By parroting the self-serving hagiography of 9/11/01, as well as, "I support the warrior, but not the war" type fallacies, liberals continue to play right into the sustaining narratives of the national security state.
Case in point, the empty, oft-heard, liberal pundit assertion, "My idea for a 9/11 tribute would involve bringing our troops in Iraq and Afghanistan home, with proper benefits." Nonsense. Worse than nonsense: Precious, cloying, self-congratulatory piffle. The statement is axiomatic of the feckless calls and specious cries common to that species of walking cliché known as "troop-supporting" liberals.
As far as I'm concerned, "our troops"—human delivery systems of U.S. government sanctified terrorism--can walk home…that way, maybe, they might learn something about the larger world, other than their mission to kill the people they happen upon without question, and then share with their fellow belligerently ignorant countrymen what they learned about life (its sacred quality) on their long, Odysseusian journey home.
Apropos, reasonable liberals counsel such declarations serve as “bad public relation” tactics. “Don't you realize that you risk alienating Middle America? Remember, the reactionary fallout created by the radicalism of the 1960s?”
The fact is: The passionate questioning of the entire war effort in Southeast Asia, the role of soldiers included, helped to bring an end to the war and factored into the soldiers' rebellion at the later stages of the protracted conflict. In increasing numbers, the conscripts began to refuse to kill and die for a dubious cause...they went hippie on the ass of the military state.
The activist left ended the war; self-serving liberals blew the peace.
The "bad PR" involving "spitting on the troops" was after the fact, rightwing confabulation…promulgated to intimidate liberals into shamed silence, and, of course, liberals being liberals, it worked. True to form, they "distanced" themselves from the "troop-demoralizing radicals of the irrational left." In reality, they fled in fear from arrays of rightwing created strawmen.
PR itself is the dubious craft of professional lying--corporate era legerdemain. In fact, the craft is the opposite of the resonate truth carried by deepening poetry, poignant prose and challenging political speech--the near exclusive domain of the left in the 1960s.
You ask what makes me sigh, old friend
What makes me shudder so
I shudder and I sigh to think
That even Cicero
And many-minded Homer were
Mad as the mist and snow.
--William Bulter Yeats, except from Mad As The Mist And Snow
The inspired, enduring (very threatening to some) art, music and political action of the era were not the result of liberal accommodation and compromise. Antithetically, the cause of peace and justice (briefly) made some headway despite liberals not because of them.
As a famous literary drunk once quipped, "Rome wasn't burned in a day." Change will not come with a victim-centered view of the world...including viewing the nation's toxically innocent, economic conscripts as mere victims of circumstance. Yes, young people make stupid choices--but treating them as victims does not serve them or the nation well.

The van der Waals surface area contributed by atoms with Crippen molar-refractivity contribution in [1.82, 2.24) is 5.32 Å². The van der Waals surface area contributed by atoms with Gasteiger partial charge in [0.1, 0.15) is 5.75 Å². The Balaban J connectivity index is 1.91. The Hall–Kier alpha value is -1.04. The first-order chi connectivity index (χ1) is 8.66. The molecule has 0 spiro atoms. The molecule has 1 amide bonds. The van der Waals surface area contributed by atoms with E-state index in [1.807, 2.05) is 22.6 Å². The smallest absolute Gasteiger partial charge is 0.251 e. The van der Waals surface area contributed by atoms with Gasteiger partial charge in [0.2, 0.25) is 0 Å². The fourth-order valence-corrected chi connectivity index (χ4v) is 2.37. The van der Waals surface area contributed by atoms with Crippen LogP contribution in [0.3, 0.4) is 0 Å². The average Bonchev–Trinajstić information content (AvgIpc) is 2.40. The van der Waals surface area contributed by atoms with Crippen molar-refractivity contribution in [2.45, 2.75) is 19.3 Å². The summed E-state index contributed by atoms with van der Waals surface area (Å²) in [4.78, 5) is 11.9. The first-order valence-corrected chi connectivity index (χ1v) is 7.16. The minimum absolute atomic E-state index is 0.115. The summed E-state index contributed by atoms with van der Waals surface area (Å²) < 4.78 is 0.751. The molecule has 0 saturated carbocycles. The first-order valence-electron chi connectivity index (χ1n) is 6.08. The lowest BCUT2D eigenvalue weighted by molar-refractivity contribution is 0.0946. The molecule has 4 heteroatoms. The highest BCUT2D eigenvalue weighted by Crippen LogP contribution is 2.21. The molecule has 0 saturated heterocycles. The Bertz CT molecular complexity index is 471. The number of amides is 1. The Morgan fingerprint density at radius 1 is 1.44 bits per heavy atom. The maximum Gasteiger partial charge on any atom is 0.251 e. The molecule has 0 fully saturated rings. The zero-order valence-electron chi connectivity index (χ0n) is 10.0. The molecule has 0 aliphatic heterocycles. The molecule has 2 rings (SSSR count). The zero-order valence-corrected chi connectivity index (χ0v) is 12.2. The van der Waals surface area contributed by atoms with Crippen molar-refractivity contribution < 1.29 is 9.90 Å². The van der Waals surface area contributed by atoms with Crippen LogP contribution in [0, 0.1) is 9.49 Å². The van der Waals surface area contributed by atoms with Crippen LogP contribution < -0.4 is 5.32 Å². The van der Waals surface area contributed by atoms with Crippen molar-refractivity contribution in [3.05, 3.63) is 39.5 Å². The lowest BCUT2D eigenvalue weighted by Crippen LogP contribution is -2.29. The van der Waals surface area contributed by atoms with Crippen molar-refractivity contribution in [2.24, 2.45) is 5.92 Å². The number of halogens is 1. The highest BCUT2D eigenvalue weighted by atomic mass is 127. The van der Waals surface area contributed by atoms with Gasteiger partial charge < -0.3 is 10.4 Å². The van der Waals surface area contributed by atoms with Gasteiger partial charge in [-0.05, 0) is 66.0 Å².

“Liberal compassion” should not be extended to countenancing acts of mass murderer. Time and time again, liberals play into rightist propaganda, by allowing the discussion of U.S. militarism to be framed as exclusively pertaining to the sacrifices of individual soldiers, whose fates, in the larger context of events, have been appropriated a device of imperial plunder. By truckling to this narrative, liberals play into the propaganda of those who prosper by the homicidal designs of the present day U.S. military state.
Instead, let us endeavor to disabuse the culture of the delusion that there exists noble sacrifice in the act of killing and dying for the agendas of empire. When an individual U.S. soldier begins to stagger in the direction of his own humanity (renouncing his complicity in the death-sustained system, as many did during the Vietnam era) then we should open our arms and embrace him with a fierce compassion.
On a personal basis, my family had little money. And I made many self-destructive choices, but I also had tenacious mentors who challenged me...called me on my destructive nonsense…pointing out the bulwark of denial and hubris that sustained its shabby, ad hoc structure. Making a home in being lost, I took up residence in the enduring structure of poetry, literature and music…Whitman, Kerouac, Rilke, Dylan, the Allman Brothers, Leonard Cohen, Iggy Pop, Joe Strummer, and others too numerous to name taught me to question, as the expression went, "everything."
This is not rocket science; this is far more important; this is the essential subject matter that informs the propulsion and guidance systems of the human heart. Withal, instruct the young how to build and inhabit the structure of a cogent argument and to navigate a soul-suffused landscape of poignant verse, lyric, and insight.
To do so, one must not shy away from confrontation. During the Civil Rights Movement and Vietnam War era, before the left was manipulated into fearing the libido borne of sacred vehemence, stupid opinions were not coddled; they were challenged.
Feelings were hurt. Egos were bruised. But an illegal war was shortened and a number of (long over due) rights were granted.
the bitter way to better prayer, we have
the sweetness of ripening. How sweet
to know you by the signs of this world!
--Wendel Berry, excerpt from “Ripening”
At present, among the things we can ill afford are fantasy prone kids, duped into believing modern soldiering bestows nobility and involves heroic sacrifice. Instead, the times call for brave misfits, encouraged to embrace rejection by a dysfunctional society and primed to endure the inherent bumps and buffeting inflicted from a culture that has gathered into the formation of a flying wedge of self-destructive, crash-fated crazy.